: Kant's Conception of <i>Aufklärung</i>

Henry E. Allison

in Essays on Kant

Published in print June 2012 | ISBN: 9780199647033
Published online September 2012 | e-ISBN: 9780191741166 | DOI:
: Kant's Conception of Aufklärung

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This essay analyzes Kant's conception of enlightenment. It argues that, contrary to the view of Mendelssohn and many of his contemporaries, for whom enlightenment consists in the acquisition of basic truths regarding the human condition, Kant viewed it in more negative and practical terms as the escape from a condition of “Unmündigkeit,” understood as an incapacity to think for oneself. As such, enlightenment involves the will as well as the intellect. This connection of enlightenment with the will is affirmed in Kant's controversial claim that this condition is self‐incurred and therefore imputable, but it has been criticized in both Kant's time and our own. Kant is defended against this criticism by suggesting a comparison with Dostoevsky's “Grand Inquisitor.” It is further argued that Kant's conception provides the basis for a response to Gadamer's critique of enlightenment as a “prejudice against prejudice,” which denies the importance of tradition.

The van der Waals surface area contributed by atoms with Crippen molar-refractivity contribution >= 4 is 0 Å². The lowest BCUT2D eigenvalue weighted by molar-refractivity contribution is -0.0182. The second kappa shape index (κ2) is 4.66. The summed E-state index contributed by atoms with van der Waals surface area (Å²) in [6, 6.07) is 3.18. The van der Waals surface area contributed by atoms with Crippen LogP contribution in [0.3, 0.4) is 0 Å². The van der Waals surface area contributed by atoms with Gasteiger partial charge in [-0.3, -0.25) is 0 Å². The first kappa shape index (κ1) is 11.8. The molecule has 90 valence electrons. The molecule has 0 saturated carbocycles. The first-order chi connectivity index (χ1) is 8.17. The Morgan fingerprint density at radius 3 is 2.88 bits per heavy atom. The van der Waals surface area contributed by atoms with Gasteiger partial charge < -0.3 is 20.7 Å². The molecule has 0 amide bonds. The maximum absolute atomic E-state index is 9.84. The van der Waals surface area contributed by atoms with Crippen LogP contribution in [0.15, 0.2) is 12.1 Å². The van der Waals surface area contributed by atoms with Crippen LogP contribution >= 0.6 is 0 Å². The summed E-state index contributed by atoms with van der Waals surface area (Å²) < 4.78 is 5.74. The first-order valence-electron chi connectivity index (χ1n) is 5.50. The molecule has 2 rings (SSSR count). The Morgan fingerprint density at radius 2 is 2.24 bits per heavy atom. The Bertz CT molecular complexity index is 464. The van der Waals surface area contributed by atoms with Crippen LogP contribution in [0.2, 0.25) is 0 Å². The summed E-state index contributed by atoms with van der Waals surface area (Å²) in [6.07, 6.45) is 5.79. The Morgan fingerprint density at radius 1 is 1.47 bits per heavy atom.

Keywords: enlightenment; Hans Gadamer; Grand Inquisitor; human condition; imputable; Moses Mendelssohn; prejudice against prejudice; understanding; Unmündigkeit; will

Chapter.  3723 words. 

Subjects: History of Western Philosophy

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